Masirah Island, the Sultanate’s largest island, is a paradise for astrophotography and a spot frequented by aspiring astrophotographers. A moonless night in its full splendour evokes complete awe for the shutterbugs.
Masirah Island, Jabal Shams, Rimal al Sharqiya and Jabal Sifah are outstanding dark sky destinations in the Sultanate for night-time stargazing.
Astrophotographer Abdul Aziz Pulikkool, clicked an astonishing image of the Milky Way in Masirah on March 12 morning as a seven-shot HDR blend.
A Training and Development Manager at MHD, he used a FujifilmXT3 camera with Samyang 12mm on a SkyGuiderPro-tracker head, camera settings of ISO 400, f/2, and 180 seconds for a spectacular Milky Way.
He describes the shot having a clear sky over Masirah beachside showing a galaxy in a stunning vista where a traditional fishing dhow is moored for the night.
The southern tip of Masirah Island is classified as Bortle-1 according to the Light Pollution Map. The Bortle scale is a way of measuring the quality or brightness of the night sky for a particular location. There are nine levels to the Bortle scale with Class 9 being the most extreme amount of light pollution.
There are specialised tools available to measure sky brightness from a localised area such as a sky quality metre. Astrophotographers prefer to use online resources such as light pollution maps that provide them an approximate reading for any location on Earth.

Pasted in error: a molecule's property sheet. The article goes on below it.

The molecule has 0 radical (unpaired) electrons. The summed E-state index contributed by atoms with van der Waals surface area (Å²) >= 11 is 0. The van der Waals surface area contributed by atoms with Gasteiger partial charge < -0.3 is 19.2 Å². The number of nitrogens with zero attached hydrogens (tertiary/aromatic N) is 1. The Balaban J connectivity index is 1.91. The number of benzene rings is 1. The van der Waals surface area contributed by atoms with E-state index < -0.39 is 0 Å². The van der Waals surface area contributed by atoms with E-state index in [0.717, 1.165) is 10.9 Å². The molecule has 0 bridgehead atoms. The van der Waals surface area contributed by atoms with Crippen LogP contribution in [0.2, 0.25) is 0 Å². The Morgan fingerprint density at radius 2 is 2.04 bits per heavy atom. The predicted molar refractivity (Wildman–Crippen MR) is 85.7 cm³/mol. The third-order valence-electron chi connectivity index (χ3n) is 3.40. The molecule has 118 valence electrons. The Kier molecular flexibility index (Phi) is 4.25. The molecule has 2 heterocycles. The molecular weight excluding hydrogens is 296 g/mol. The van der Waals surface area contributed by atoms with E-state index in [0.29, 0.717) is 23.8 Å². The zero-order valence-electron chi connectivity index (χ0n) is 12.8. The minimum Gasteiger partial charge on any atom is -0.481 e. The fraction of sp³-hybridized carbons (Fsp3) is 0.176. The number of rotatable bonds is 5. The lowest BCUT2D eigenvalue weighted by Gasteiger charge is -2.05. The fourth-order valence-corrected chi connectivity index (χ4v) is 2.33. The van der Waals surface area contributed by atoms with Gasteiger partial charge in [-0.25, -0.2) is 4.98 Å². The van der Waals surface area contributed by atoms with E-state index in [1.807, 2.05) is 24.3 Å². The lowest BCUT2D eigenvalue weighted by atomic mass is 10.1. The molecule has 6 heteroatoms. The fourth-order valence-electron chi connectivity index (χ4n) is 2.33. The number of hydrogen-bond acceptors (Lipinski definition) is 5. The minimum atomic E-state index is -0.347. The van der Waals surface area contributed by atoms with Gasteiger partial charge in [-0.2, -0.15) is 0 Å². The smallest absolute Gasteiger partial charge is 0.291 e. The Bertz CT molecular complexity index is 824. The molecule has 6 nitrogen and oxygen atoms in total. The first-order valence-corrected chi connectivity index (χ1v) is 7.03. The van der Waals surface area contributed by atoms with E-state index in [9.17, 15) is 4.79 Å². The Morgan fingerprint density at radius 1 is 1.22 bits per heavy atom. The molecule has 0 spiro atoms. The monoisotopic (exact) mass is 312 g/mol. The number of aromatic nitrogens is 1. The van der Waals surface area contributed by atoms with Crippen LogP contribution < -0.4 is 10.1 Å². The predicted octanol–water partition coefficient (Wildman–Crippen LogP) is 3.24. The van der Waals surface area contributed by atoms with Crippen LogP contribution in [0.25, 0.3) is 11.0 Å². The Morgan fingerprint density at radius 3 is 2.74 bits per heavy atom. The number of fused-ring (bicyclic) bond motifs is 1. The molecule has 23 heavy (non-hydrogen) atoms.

Explains Abdul, who is pursuing a lifetime passion, that it is imperative to have perfect weather and sky conditions to be successful in deep-sky imaging.
“Clear skies are most important as one cannot take an image through the clouds. It is important to have a night sky that is free from the Moon. Ideally, you also want dark skies free of light pollution to get the best results,” he adds.
Anyone can take deep-sky images and it’s definitely within reach for most daytime photographers. One will also become in-tune and connected to the Milky Way, the nebulae, galaxies and stars to be photographed.
Outer space objects thrills him to no end. During his free time and weekends, Abdul Aziz is on the hunt for some of the best night sky areas of Oman to take pictures of objects that are barely visible to the unaided eye but extremely beautiful in structure, detail and colour. Hours of patience and dedication have borne fruits towards his astrophotography passion.
Initiated to astrophotography in 2016, Abdul Aziz started working on Deep Sky Objects (DSO) in 2020. A specialised branch of photography, deep-sky astrophotography involves photographing objects beyond the Solar System.
He further adds that an astrophotography camera does not need to be complex and a simple DSLR, mirrorless or comparable camera capable of shooting long exposures in RAW mode does a commendable job. Abdul Aziz uses 100-400 lens to capture the deep sky objects with the help of a tracker.
It is important to have proper weather and sky conditions for perfect deep-sky imaging. Clear skies are most important as one cannot take an image through the clouds. It is also important to have a night sky that is free from the Moon but dark skies free of light pollution achieves the best results.